Preservation of rat hearts in subfreezing temperature isochoric conditions to - 8C and 78MPa. Academic Article uri icon


  • Isochoric (constant volume) preservation at subfreezing temperatures is being investigated as a novel method for preserving cells and organs. This study is a first initial effort to evaluate the efficacy of this method for heart preservation, and to provide a preliminary outline of appropriate preservation parameters. To establish a baseline for further studies, rat hearts were preserved in a University of Wisconsin (UW) intracellular solution for one hour under isochoric conditions at: 0C (atmospheric pressure - 0.1MPa), - 4C (41MPa), - 6C (60MPa) and - 8C (78MPa). The viability of the heart was evaluated using Langendorff perfusion and histological examination. The physiological performance of hearts preserved at - 4C (41MPa) was comparable to that of a heart preserved on ice at atmospheric pressure, with no statistically significant difference in histological injury score. However, hearts preserved at-4C displayed substantially reduced interstitial edema compared to hearts preserved by conventional hypothermic preservation in UW on ice at atmospheric pressure, suggesting significant protection from increased vascular permeability following preservation. Hearts preserved at - 6C (60MPa) suffered injury from cellular swelling and extensive edema, and at - 8C (78MPa) hearts experienced significant morphological disruption. To the best of our knowledge, this is the first publication showing that a mammalian organ can survive low subfreezing temperatures without the use of a cryoprotective additive. Lowering the preservation temperature reduces metabolism and improves preservation quality, and these results suggest that improvements in preservation are possible at subzero temperatures with low to moderate pressures observed at-4C. Notably, tissue damage was observed at lower temperatures (-6C or below) accompanying further elevation of pressure associated with isochoric preservation that may prove detrimental. Therefore, subfreezing temperature isochoric preservation protocols should optimize, a combination of temperature and pressure that will minimize the negative effects of elevated pressure while retaining the beneficial effect of lower temperatures and reduced metabolism.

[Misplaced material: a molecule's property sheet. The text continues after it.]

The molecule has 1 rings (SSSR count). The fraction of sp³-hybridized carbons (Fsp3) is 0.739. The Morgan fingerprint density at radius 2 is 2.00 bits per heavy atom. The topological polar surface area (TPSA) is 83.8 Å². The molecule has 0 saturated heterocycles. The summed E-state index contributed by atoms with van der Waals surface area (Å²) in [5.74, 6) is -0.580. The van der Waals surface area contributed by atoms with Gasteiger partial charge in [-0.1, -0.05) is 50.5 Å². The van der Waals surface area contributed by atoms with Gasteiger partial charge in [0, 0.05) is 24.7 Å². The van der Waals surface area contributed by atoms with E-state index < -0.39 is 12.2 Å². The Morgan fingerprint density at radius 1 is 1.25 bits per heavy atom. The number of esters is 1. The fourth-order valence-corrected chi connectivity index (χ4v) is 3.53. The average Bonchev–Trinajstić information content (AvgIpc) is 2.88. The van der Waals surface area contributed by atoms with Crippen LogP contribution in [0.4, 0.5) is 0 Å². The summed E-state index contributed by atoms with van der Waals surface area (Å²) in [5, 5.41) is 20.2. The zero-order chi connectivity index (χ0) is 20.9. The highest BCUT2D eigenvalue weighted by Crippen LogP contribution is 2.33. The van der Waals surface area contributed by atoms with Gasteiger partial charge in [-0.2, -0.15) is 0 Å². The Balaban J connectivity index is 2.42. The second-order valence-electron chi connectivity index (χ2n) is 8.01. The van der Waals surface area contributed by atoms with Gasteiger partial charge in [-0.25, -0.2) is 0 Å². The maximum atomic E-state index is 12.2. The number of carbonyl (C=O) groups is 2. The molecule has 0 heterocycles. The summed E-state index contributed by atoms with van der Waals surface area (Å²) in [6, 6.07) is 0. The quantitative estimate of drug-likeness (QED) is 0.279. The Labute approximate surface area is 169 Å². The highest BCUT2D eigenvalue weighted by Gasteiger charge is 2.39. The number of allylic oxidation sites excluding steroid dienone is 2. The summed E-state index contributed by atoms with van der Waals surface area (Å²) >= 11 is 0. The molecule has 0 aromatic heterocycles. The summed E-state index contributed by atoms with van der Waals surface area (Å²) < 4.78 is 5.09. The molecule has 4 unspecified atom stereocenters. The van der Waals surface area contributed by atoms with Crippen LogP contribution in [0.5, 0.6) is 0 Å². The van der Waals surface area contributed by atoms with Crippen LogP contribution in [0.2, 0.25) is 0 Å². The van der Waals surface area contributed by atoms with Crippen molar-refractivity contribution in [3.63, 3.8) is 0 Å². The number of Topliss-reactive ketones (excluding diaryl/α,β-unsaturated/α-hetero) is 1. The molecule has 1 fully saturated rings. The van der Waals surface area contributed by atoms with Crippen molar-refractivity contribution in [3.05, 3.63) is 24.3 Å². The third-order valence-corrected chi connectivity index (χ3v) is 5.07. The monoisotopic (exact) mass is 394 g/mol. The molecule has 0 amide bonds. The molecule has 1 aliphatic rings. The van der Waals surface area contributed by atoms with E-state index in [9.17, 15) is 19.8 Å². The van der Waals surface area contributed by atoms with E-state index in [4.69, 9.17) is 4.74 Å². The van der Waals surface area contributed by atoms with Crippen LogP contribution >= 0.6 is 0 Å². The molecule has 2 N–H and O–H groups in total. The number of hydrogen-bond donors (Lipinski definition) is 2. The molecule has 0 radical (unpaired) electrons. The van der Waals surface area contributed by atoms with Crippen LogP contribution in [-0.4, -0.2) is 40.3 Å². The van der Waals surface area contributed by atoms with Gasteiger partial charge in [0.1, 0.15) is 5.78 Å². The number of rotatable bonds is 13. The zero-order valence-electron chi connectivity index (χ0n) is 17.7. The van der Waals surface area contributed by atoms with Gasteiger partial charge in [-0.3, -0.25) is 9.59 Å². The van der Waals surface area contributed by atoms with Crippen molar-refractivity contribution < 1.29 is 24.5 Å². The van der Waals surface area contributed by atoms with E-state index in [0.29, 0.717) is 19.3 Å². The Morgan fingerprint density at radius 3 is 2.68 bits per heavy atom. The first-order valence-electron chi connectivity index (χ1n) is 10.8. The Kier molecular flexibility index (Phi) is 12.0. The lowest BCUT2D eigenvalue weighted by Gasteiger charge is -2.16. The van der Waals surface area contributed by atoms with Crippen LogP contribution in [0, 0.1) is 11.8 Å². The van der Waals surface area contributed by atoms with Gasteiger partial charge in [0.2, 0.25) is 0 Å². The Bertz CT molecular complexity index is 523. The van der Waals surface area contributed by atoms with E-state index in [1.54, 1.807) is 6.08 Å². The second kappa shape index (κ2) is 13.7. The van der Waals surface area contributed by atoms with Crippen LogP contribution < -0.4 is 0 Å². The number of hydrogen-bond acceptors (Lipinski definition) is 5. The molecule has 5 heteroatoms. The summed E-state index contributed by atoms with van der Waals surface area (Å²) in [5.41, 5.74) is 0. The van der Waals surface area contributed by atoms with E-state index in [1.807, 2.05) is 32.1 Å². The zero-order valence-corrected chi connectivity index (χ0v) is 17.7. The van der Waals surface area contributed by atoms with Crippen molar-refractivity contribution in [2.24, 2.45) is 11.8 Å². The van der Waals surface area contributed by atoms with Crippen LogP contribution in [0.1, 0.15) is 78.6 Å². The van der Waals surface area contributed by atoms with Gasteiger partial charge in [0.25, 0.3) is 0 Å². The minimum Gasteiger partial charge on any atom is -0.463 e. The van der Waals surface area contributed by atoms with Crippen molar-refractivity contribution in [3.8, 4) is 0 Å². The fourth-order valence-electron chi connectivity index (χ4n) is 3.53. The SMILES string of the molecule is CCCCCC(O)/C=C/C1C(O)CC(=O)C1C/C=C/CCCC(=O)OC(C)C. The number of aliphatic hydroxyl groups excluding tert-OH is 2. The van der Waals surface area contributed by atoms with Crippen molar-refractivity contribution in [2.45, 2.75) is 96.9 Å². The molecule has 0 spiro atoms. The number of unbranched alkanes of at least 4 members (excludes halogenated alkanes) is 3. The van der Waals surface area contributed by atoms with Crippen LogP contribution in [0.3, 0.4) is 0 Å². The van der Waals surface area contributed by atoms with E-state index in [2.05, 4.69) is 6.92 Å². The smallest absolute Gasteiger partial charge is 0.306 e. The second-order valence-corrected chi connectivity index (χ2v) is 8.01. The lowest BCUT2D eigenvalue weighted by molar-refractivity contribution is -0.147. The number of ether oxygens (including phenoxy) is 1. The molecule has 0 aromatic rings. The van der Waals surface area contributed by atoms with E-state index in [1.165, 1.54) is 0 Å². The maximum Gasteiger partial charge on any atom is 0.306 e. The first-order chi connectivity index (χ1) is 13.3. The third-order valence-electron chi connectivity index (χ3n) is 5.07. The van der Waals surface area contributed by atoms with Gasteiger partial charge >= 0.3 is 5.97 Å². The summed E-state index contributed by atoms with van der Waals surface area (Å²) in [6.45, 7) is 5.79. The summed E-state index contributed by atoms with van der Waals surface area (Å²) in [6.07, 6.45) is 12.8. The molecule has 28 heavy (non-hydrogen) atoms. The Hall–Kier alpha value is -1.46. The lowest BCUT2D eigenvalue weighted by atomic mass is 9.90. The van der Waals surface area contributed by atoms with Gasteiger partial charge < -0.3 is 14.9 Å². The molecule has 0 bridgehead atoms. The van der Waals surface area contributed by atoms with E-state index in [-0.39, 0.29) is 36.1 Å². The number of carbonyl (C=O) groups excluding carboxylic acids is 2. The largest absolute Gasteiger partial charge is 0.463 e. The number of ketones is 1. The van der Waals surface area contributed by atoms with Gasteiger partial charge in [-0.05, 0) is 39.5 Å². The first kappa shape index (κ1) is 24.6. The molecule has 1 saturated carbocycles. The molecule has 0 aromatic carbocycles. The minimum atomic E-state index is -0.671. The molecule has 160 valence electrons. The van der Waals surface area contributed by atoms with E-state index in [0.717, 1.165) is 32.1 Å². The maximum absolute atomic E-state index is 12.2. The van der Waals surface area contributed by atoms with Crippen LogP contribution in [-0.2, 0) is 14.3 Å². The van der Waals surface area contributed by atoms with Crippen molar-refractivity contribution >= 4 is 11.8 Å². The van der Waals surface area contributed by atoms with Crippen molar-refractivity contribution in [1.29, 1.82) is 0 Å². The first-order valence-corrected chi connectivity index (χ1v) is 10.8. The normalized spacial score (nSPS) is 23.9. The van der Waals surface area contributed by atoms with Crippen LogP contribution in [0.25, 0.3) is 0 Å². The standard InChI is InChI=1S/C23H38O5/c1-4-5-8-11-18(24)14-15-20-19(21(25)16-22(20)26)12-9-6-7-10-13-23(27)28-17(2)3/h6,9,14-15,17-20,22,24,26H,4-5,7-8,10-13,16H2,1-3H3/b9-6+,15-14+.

published proceedings

  • Biochem Biophys Res Commun

altmetric score

  • 3

author list (cited authors)

  • Wan, L., Powell-Palm, M. J., Lee, C., Gupta, A., Weegman, B. P., Clemens, M. G., & Rubinsky, B.

citation count

  • 33

complete list of authors

  • Wan, Lili||Powell-Palm, Matthew J||Lee, Charles||Gupta, Anshal||Weegman, Bradley P||Clemens, Mark G||Rubinsky, Boris

publication date

  • February 2018